Understanding Toe Punching

Discussion in 'Managing Your Flock' started by Orange Ribbon, Oct 12, 2011.

  1. Orange Ribbon

    Orange Ribbon Chillin' With My Peeps

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    Apr 14, 2011
    I've been studying on marking poultry for identification, and although there are many toe punching posts and they say it is for identification, I could find none tell exactly what it is intended to identify.

    I see there are 16 combinations that can be done with toe punching. At first I thought perhaps each chick got its very own individual toe markings, but that wouldn't work out past 16 birds. So it seems that toe punching is only used to identify which pen the birds come from. Is that right? Say you have PEN 1, you can punch all the birds from that pen outside right. Those from PEN 2 would get inside right. PEN 3 might get outside left, and PEN 4 could get inside left. You could use the different variations up to 16 pens. Am I understanding this correctly?

    As for marking individual birds that is where the leg or wing bands come in, right?

    Let me ask this also while I'm at it. After looking at the various bands, I think I'd like the wing BADGES better than the bands, but it seems not very many people use these anymore. Seems to me they would be readable at a distance whereas you'd have to catch the bird to read the little numbers on the band. Any reasons why wing badges or wing bands are better worse than others?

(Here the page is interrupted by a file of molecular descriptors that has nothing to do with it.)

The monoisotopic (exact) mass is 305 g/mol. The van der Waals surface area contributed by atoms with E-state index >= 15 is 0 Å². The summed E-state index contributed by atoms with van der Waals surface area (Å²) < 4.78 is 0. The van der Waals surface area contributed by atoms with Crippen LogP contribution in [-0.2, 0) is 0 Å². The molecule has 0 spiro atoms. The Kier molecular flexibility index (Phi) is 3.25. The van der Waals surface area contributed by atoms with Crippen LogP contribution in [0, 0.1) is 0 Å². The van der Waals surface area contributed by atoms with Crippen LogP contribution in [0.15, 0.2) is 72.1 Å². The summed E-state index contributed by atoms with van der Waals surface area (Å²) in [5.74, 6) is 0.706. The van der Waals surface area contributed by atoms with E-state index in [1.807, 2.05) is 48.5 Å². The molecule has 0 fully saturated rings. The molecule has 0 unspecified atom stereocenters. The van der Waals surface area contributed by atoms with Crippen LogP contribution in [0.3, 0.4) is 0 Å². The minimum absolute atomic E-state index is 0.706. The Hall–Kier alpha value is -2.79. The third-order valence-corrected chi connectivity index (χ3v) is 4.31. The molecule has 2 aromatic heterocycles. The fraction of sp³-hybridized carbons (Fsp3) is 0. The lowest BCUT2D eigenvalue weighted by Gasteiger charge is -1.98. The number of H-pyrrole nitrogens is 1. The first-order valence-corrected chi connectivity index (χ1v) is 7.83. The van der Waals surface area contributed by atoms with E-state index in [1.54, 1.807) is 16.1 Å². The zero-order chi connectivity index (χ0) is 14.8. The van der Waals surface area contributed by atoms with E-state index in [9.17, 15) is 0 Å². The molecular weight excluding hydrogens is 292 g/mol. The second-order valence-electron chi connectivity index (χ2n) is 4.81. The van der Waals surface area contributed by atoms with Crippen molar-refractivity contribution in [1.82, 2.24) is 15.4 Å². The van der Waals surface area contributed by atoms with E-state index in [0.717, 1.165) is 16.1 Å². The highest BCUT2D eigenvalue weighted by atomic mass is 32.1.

Thanks! [​IMG]
     
  2. Ridgerunner

    Ridgerunner Chicken Obsessed

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    It can identify anything you want it to identify. You just have to find a system that works for you.

    Toe punching has its limits, 16 as you noticed. It can be for individual birds, pens, families, hatches, whatever. I've never done wing bands so I'm not familiar with them. The only ones I've seen have been metal so you would have to be able to read them for them to do much good, but maybe they have colors. They have leg bands where you can number them too.

    I use colored leg bands. I don't have a lot of birds so I use a specific color on the left leg to identify which hatch they came out of and use the right leg for individual identification within that hatch. You can get a surprising number of combinations with just two different colors and I use three different colors. Plus each different colored bird helps separate them too. I can tell the difference in a red bird with a blue band from a black bird with a blue band.
     

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